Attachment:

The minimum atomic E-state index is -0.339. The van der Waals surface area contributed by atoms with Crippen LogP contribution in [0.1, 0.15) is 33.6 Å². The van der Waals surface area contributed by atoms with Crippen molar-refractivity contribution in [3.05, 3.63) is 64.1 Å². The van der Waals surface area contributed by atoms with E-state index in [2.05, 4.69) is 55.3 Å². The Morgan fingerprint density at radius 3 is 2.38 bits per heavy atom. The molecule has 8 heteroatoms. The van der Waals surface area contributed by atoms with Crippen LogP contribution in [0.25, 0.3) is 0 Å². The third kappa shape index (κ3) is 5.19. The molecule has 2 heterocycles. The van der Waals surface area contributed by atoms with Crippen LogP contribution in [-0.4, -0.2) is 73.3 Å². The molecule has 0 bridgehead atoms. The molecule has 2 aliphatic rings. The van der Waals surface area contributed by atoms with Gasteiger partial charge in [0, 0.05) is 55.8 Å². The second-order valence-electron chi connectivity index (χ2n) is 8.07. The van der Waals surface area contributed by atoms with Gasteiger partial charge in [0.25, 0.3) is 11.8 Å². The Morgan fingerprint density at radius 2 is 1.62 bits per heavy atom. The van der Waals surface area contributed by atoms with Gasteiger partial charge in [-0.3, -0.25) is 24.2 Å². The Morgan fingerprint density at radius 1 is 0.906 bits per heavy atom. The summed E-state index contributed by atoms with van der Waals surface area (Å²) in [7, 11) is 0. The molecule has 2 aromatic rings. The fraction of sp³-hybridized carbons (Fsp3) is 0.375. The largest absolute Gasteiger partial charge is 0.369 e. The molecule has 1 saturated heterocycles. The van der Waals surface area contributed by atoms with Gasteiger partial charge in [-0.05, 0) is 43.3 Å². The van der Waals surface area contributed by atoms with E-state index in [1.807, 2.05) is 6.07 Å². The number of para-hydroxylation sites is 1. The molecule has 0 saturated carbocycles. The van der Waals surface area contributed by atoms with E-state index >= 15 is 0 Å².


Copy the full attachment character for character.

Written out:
The minimum atomic E-state index is -0.339. The van der Waals surface area contributed by atoms with Crippen LogP contribution in [0.1, 0.15) is 33.6 Å². The van der Waals surface area contributed by atoms with Crippen molar-refractivity contribution in [3.05, 3.63) is 64.1 Å². The van der Waals surface area contributed by atoms with E-state index in [2.05, 4.69) is 55.3 Å². The Morgan fingerprint density at radius 3 is 2.38 bits per heavy atom. The molecule has 8 heteroatoms. The van der Waals surface area contributed by atoms with Crippen LogP contribution in [0.25, 0.3) is 0 Å². The third kappa shape index (κ3) is 5.19. The molecule has 2 heterocycles. The van der Waals surface area contributed by atoms with Crippen LogP contribution in [-0.4, -0.2) is 73.3 Å². The molecule has 0 bridgehead atoms. The molecule has 2 aliphatic rings. The van der Waals surface area contributed by atoms with Gasteiger partial charge in [0, 0.05) is 55.8 Å². The second-order valence-electron chi connectivity index (χ2n) is 8.07. The van der Waals surface area contributed by atoms with Gasteiger partial charge in [0.25, 0.3) is 11.8 Å². The Morgan fingerprint density at radius 2 is 1.62 bits per heavy atom. The van der Waals surface area contributed by atoms with Gasteiger partial charge in [-0.3, -0.25) is 24.2 Å². The Morgan fingerprint density at radius 1 is 0.906 bits per heavy atom. The summed E-state index contributed by atoms with van der Waals surface area (Å²) in [7, 11) is 0. The molecule has 2 aromatic rings. The fraction of sp³-hybridized carbons (Fsp3) is 0.375. The largest absolute Gasteiger partial charge is 0.369 e. The molecule has 1 saturated heterocycles. The van der Waals surface area contributed by atoms with Gasteiger partial charge in [-0.05, 0) is 43.3 Å². The van der Waals surface area contributed by atoms with E-state index in [1.807, 2.05) is 6.07 Å². The number of para-hydroxylation sites is 1. The molecule has 0 saturated carbocycles. The van der Waals surface area contributed by atoms with E-state index >= 15 is 0 Å².